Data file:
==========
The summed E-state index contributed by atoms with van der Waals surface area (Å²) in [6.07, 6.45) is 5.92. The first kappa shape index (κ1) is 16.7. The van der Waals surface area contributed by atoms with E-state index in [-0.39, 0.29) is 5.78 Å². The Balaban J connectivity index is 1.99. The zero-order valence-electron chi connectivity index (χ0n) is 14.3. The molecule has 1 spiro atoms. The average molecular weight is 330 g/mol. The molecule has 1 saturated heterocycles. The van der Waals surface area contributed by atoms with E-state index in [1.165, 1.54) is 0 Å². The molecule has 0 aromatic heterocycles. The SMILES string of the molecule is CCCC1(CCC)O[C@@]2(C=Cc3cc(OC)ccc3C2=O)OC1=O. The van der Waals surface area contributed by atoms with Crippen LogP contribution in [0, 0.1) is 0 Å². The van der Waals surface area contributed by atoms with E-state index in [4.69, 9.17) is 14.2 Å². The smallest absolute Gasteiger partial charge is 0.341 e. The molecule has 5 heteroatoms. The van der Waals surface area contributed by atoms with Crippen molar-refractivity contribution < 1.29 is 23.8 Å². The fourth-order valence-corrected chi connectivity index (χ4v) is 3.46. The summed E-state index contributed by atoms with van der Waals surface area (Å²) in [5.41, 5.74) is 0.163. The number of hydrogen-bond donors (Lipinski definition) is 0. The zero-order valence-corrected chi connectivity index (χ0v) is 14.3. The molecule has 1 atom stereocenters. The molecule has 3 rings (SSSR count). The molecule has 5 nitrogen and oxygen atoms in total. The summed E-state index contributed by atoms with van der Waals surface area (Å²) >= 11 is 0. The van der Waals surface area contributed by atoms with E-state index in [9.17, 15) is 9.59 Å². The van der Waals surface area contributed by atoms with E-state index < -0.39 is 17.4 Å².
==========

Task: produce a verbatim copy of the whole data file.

The summed E-state index contributed by atoms with van der Waals surface area (Å²) in [6.07, 6.45) is 5.92. The first kappa shape index (κ1) is 16.7. The van der Waals surface area contributed by atoms with E-state index in [-0.39, 0.29) is 5.78 Å². The Balaban J connectivity index is 1.99. The zero-order valence-electron chi connectivity index (χ0n) is 14.3. The molecule has 1 spiro atoms. The average molecular weight is 330 g/mol. The molecule has 1 saturated heterocycles. The van der Waals surface area contributed by atoms with E-state index in [1.165, 1.54) is 0 Å². The molecule has 0 aromatic heterocycles. The SMILES string of the molecule is CCCC1(CCC)O[C@@]2(C=Cc3cc(OC)ccc3C2=O)OC1=O. The van der Waals surface area contributed by atoms with Crippen LogP contribution in [0, 0.1) is 0 Å². The van der Waals surface area contributed by atoms with E-state index in [4.69, 9.17) is 14.2 Å². The smallest absolute Gasteiger partial charge is 0.341 e. The molecule has 5 heteroatoms. The van der Waals surface area contributed by atoms with Crippen molar-refractivity contribution < 1.29 is 23.8 Å². The fourth-order valence-corrected chi connectivity index (χ4v) is 3.46. The summed E-state index contributed by atoms with van der Waals surface area (Å²) in [5.41, 5.74) is 0.163. The number of hydrogen-bond donors (Lipinski definition) is 0. The zero-order valence-corrected chi connectivity index (χ0v) is 14.3. The molecule has 1 atom stereocenters. The molecule has 3 rings (SSSR count). The molecule has 5 nitrogen and oxygen atoms in total. The summed E-state index contributed by atoms with van der Waals surface area (Å²) >= 11 is 0. The van der Waals surface area contributed by atoms with E-state index in [9.17, 15) is 9.59 Å². The van der Waals surface area contributed by atoms with E-state index < -0.39 is 17.4 Å².